The Lord on the Cross, whose very Presence is Grace, was waiting for the reaction of free will. And there was a good response, but it came only from the Good Thief.

Although also suffering great pain, the Good Thief, which Tradition names Dismas, was both alarmed and outraged by his former friend's mocking of Christ and asked in tortured breaths, "Don't you fear God?" And he went on. He declared the innocence of Christ while confessing their collective guilt.

Think of the Good Thief's honesty and charity. He used words like "We deserve" and "our crimes." He didn't just accuse the other thief; he included himself in the accusations! By doing so, he confessed his own sins to Our Lord, he accepted his death as punishment for his crimes, and finally asked Our Lord for one thing only..."Lord, remember me when Thou comest into Thy Kingdom." By calling Jesus, "Lord," the Good Thief knew and publicly acknowledged that Jesus Christ is God.

And what of the Unrepentant Thief? When rebuked by the Good Thief, the unrepentant one had no more words to hurl against Our Lord. He had no defense at all. Instead of following the right example of the Good Thief, he instead chose to sink into final despair. He, like the Good Thief, could have repented and confessed his sins. He, like the Good Thief, could have offered his sufferings as reparation for his crimes. His own cross, like the Good Thief's, could have been a source of merit if only he had responded to God's grace by accepting it and offering it to God. But he did not. In his soul, he turned away, and the final grace offered him was lost.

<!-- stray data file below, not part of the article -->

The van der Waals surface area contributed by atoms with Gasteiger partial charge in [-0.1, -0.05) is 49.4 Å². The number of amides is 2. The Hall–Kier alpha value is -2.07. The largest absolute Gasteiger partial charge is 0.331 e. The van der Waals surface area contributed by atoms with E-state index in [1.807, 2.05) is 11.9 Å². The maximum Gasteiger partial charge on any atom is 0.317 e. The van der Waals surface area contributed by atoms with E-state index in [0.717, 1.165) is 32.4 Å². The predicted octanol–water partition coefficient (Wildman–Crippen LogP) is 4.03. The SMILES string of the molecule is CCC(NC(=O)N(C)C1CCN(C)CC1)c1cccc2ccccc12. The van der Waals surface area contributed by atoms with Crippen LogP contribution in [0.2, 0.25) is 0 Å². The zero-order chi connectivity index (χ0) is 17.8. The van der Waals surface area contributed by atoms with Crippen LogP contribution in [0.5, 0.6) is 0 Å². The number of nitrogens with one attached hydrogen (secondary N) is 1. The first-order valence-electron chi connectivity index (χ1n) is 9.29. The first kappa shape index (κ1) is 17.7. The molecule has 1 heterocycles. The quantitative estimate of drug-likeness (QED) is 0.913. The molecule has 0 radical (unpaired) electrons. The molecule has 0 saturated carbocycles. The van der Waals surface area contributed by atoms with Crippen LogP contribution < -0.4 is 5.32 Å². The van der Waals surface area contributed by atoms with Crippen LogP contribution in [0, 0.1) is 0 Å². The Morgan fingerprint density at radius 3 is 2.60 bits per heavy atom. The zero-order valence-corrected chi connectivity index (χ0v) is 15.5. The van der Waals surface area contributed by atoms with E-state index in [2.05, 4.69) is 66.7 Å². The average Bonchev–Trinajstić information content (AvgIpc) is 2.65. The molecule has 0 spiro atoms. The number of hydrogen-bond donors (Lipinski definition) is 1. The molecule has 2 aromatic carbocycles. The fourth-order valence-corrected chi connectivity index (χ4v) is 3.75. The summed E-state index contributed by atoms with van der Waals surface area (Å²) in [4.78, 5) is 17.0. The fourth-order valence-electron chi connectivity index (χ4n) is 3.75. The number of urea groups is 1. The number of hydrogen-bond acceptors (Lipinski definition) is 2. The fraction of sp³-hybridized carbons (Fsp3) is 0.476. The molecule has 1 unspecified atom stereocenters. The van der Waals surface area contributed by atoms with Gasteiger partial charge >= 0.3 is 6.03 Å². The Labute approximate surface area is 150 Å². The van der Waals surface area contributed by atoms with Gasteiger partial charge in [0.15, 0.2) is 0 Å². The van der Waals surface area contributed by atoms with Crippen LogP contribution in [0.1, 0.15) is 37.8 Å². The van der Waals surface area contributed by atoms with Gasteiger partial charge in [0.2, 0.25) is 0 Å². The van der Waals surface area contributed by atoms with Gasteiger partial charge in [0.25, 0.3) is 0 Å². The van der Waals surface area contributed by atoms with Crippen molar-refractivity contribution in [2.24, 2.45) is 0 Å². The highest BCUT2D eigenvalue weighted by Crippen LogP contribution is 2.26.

Two sinners, both given the same grace to die alongside Our Lord, to repent and to confess their sins, to seek pardon,to offer their deaths in reparation for their sins, to receive God's forgiveness after confession, to pray, and to merit eternal salvation. But only one died in the state of sanctifying grace.

By confessing, and by seeking and receiving both forgiveness and absolution, the Good Thief died a Catholic in the state of grace. By offering up the punishment of death on the Cross for his crimes, he died with the promise of salvation. For Our Lord Himself said to him, "...this day thou shalt be with Me in Paradise." The Good Thief's soul went to Paradise, "the bosom of Abraham," the place for those who were saved, where there they waited until the day of Our Lord's Ascension so they, too, could follow Him into heaven.

And so, when other sinners see The Passion of the Christ and can only respond by mocking, arguing or quibbling instead of accepting the Truth set before them...

When others refuse to remember The Passion of the Christ was and is also for them...

When others fail to love Jesus Christ because He is their Lord and Savior, let us first remember that we also are sinners, but we are now Good Thieves, sinners who respond as we should to grace. Good Thieves are those Catholics who continually repent of our sins, who frequent the Sacament of Confesson, who seek forgiveness and absolution, who pray...and who accept our crosses for both punishment of our crimes and the purification of our souls.

Like the Good Thief's words in the movie, we might say to unbelievers, "He prays for you!" We can also say, "He died for you. He died for me." But we, too, must pray for the unbelievers and the fallen-aways.

And as we pray for the conversion of unrepentant sinners, let us also recall that "it becomes our duty to make reparation for their indifference and ingratitude. In proportion to the world's forgetfulness should be our remembrance. This solemn obligation rests on us all as Catholics." (Meditation on the Passion, p. v)

(Slightly edited from the first entry, posted February 28, 2004 to the original blog, Keeping It Catholic - with Marianna Bartold.)